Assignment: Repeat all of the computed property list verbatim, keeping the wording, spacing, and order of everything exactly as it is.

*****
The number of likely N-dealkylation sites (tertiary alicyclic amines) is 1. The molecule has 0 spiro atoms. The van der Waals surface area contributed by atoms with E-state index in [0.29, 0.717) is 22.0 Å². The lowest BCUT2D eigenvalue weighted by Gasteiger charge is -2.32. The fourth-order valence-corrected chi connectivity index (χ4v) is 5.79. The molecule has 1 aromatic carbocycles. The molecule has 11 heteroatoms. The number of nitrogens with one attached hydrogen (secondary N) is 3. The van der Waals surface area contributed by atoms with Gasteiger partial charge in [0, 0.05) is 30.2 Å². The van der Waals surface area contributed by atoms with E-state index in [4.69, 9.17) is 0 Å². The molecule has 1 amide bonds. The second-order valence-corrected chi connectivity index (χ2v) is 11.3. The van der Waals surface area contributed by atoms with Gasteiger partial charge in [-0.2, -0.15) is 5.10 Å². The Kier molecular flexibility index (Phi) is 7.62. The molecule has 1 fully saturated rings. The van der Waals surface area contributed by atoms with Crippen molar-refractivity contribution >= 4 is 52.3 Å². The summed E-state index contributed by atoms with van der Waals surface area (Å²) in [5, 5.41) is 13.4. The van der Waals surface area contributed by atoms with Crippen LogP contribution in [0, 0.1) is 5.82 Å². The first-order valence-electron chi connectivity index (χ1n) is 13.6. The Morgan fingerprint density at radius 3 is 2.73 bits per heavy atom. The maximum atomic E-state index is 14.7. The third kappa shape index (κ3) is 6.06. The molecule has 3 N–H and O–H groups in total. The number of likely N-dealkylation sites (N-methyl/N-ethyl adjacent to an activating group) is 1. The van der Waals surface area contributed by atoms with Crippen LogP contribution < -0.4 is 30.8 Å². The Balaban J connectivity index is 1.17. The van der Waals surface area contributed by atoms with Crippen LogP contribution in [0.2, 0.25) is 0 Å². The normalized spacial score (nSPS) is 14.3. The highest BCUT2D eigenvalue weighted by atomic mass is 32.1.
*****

The number of likely N-dealkylation sites (tertiary alicyclic amines) is 1. The molecule has 0 spiro atoms. The van der Waals surface area contributed by atoms with E-state index in [0.29, 0.717) is 22.0 Å². The lowest BCUT2D eigenvalue weighted by Gasteiger charge is -2.32. The fourth-order valence-corrected chi connectivity index (χ4v) is 5.79. The molecule has 1 aromatic carbocycles. The molecule has 11 heteroatoms. The number of nitrogens with one attached hydrogen (secondary N) is 3. The van der Waals surface area contributed by atoms with Gasteiger partial charge in [0, 0.05) is 30.2 Å². The van der Waals surface area contributed by atoms with E-state index in [4.69, 9.17) is 0 Å². The molecule has 1 amide bonds. The second-order valence-corrected chi connectivity index (χ2v) is 11.3. The van der Waals surface area contributed by atoms with Gasteiger partial charge in [-0.2, -0.15) is 5.10 Å². The Kier molecular flexibility index (Phi) is 7.62. The molecule has 1 fully saturated rings. The van der Waals surface area contributed by atoms with Crippen molar-refractivity contribution >= 4 is 52.3 Å². The summed E-state index contributed by atoms with van der Waals surface area (Å²) in [5, 5.41) is 13.4. The van der Waals surface area contributed by atoms with Crippen LogP contribution in [0, 0.1) is 5.82 Å². The first-order valence-electron chi connectivity index (χ1n) is 13.6. The Morgan fingerprint density at radius 3 is 2.73 bits per heavy atom. The maximum atomic E-state index is 14.7. The third kappa shape index (κ3) is 6.06. The molecule has 3 N–H and O–H groups in total. The number of likely N-dealkylation sites (N-methyl/N-ethyl adjacent to an activating group) is 1. The van der Waals surface area contributed by atoms with Crippen LogP contribution < -0.4 is 30.8 Å². The Balaban J connectivity index is 1.17. The van der Waals surface area contributed by atoms with Crippen LogP contribution in [0.2, 0.25) is 0 Å². The normalized spacial score (nSPS) is 14.3. The highest BCUT2D eigenvalue weighted by atomic mass is 32.1.